Beginning of a 2020 Christmas Letter
(Ed note: This essay was the first part of a letter sent by family friend David Norcross. It was so insightful and entertaining that we asked David’s permission to reprint it on the Lens. Thank you David!)
Christmas 2020 and Other End of Year Musings
“And every picture shows a perfect family…”
No one has ever gone wrong starting a Christmas letter with a solid William Faulkner quote. But if you disagree, prove it. In this case, the quote is from Requiem for a Nun, “The past is never dead. It’s not even past.” So, what is this continuous chatter I keep hearing about the post-COVID-19 era being the “new normal?” What exactly was the “old normal?” Life is just past, present, and future. There is no “normal.” As Camus wrote (and you can raise your hand if you read or reread La Peste in any language this past year), “But what does it mean, the plague? It’s life, that’s all.”
Indeed, I have been happily ignoring much of these past few years. Until, that is, I became obsessed with the question, “Science. Is it here to stay?” Then I also became intrigued with how many things had become identified as an “existential threat.”
I’m still thinking about these things. My mind is full of existential threats and burdened with all manner of heavy, deep, and real thoughts. Mixed together with existential fears that science may or may not be able to solve, because science may be nothing more than a passing fad. Which means that science itself may be an existential threat.
Of course, I’m doing this while cowering inside the house. So, sure, I’m fine. It’s always best to err on the side of safety and reason. When it exists.
Which brings me to another shared experience from last year. Our collective answer to every question and response to every situation is, “Who knows?”
Do I need to wear a mask? “Who knows?”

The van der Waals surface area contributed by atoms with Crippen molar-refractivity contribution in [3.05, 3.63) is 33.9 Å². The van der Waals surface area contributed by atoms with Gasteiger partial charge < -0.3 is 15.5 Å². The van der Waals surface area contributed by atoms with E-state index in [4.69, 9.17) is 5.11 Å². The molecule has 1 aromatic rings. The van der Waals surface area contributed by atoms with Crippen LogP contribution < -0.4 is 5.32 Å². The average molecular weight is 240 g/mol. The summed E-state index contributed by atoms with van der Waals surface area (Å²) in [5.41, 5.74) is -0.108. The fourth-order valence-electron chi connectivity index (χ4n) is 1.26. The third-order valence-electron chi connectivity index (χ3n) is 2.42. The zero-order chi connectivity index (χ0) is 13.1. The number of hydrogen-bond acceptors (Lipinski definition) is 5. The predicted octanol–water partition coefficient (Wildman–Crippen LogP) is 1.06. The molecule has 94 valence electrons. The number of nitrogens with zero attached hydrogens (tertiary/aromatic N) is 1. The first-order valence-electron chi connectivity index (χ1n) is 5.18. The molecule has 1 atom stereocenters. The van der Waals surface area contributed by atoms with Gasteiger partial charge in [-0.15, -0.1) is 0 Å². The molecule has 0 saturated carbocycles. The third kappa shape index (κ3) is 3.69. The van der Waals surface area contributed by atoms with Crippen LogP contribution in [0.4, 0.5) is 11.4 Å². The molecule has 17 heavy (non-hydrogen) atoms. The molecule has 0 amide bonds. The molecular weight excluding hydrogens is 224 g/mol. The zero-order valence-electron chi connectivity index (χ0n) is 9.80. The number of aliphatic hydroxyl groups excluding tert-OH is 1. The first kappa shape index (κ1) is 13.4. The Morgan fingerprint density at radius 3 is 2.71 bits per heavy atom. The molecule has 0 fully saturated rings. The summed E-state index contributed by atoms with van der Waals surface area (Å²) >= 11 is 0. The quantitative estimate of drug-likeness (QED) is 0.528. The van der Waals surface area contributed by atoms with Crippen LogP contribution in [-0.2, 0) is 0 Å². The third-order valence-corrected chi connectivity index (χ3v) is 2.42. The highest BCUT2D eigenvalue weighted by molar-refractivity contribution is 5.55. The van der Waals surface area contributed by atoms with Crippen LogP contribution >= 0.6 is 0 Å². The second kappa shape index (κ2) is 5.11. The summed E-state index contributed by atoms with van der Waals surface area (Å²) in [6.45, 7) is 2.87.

Is this a good mask? “Who knows?”
Am I at a higher risk for Covid than other people? “Who knows?”
Is this safe to eat? “Who knows?”
How long will we be stuck in the house? “Who knows?”
When will there be a vaccine for all of us to use? “Who knows?”
Is it safe to go to the grocery store? “Who knows?”
Is it safe to open an envelope from today’s mail? “Who knows?”
Will 2021 be as full of joy as 2020? “Who knows?”
Is anyone driving this bus? “Who knows?”
“OK, Boomer. Enough of your pointless worrying.”
Fair enough. But trust me on this one, kid, I did learn a couple of things in my lifetime. I didn’t spend all of my free time helping to destroy the planet. When Richard Nixon resigned in 1973, he was succeeded by then Vice-President Gerald Ford. President Ford addressed the nation at that critical time in our history, famously stating, “Our long national nightmare is over.” I’ve been thinking about Gerry Ford’s “everyman” ability to shepherd our nation through a terribly traumatic event. Because, sometimes, our most important shared resource during a difficult and distressing period is simply having a normal person at the helm.
Which naturally brings us to Trainspotting and Mark Renton, who says in his cryptic Scottish accent, “Thir must be less tae life than this.”
Copyright © 2020 David Norcross
David is a Quaker, whose writing is influenced by the authors of the Harlem Renaissance and the Beat generation.